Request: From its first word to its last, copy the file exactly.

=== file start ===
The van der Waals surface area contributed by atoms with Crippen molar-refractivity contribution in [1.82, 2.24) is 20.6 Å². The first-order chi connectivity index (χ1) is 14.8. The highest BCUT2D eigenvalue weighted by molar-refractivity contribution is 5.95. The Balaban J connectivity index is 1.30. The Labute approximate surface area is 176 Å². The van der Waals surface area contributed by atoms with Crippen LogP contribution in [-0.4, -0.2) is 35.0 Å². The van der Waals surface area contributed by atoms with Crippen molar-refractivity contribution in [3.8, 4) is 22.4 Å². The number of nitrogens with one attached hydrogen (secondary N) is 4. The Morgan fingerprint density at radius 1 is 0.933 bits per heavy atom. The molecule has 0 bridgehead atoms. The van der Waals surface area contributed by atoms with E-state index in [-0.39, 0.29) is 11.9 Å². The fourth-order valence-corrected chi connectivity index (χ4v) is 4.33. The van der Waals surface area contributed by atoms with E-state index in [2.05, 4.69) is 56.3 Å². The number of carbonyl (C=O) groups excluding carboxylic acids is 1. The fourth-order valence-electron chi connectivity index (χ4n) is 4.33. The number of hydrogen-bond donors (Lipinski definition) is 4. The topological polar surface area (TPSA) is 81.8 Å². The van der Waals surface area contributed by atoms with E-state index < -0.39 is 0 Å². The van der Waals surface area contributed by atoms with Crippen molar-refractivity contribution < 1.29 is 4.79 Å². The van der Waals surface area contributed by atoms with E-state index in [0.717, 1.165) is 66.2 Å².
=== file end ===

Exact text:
The van der Waals surface area contributed by atoms with Crippen molar-refractivity contribution in [1.82, 2.24) is 20.6 Å². The first-order chi connectivity index (χ1) is 14.8. The highest BCUT2D eigenvalue weighted by molar-refractivity contribution is 5.95. The Balaban J connectivity index is 1.30. The Labute approximate surface area is 176 Å². The van der Waals surface area contributed by atoms with Crippen LogP contribution in [-0.4, -0.2) is 35.0 Å². The van der Waals surface area contributed by atoms with Crippen molar-refractivity contribution in [3.8, 4) is 22.4 Å². The number of nitrogens with one attached hydrogen (secondary N) is 4. The Morgan fingerprint density at radius 1 is 0.933 bits per heavy atom. The molecule has 0 bridgehead atoms. The van der Waals surface area contributed by atoms with E-state index in [-0.39, 0.29) is 11.9 Å². The fourth-order valence-corrected chi connectivity index (χ4v) is 4.33. The van der Waals surface area contributed by atoms with E-state index in [2.05, 4.69) is 56.3 Å². The number of carbonyl (C=O) groups excluding carboxylic acids is 1. The fourth-order valence-electron chi connectivity index (χ4n) is 4.33. The number of hydrogen-bond donors (Lipinski definition) is 4. The topological polar surface area (TPSA) is 81.8 Å². The van der Waals surface area contributed by atoms with E-state index < -0.39 is 0 Å². The van der Waals surface area contributed by atoms with Crippen molar-refractivity contribution < 1.29 is 4.79 Å². The van der Waals surface area contributed by atoms with E-state index in [0.717, 1.165) is 66.2 Å².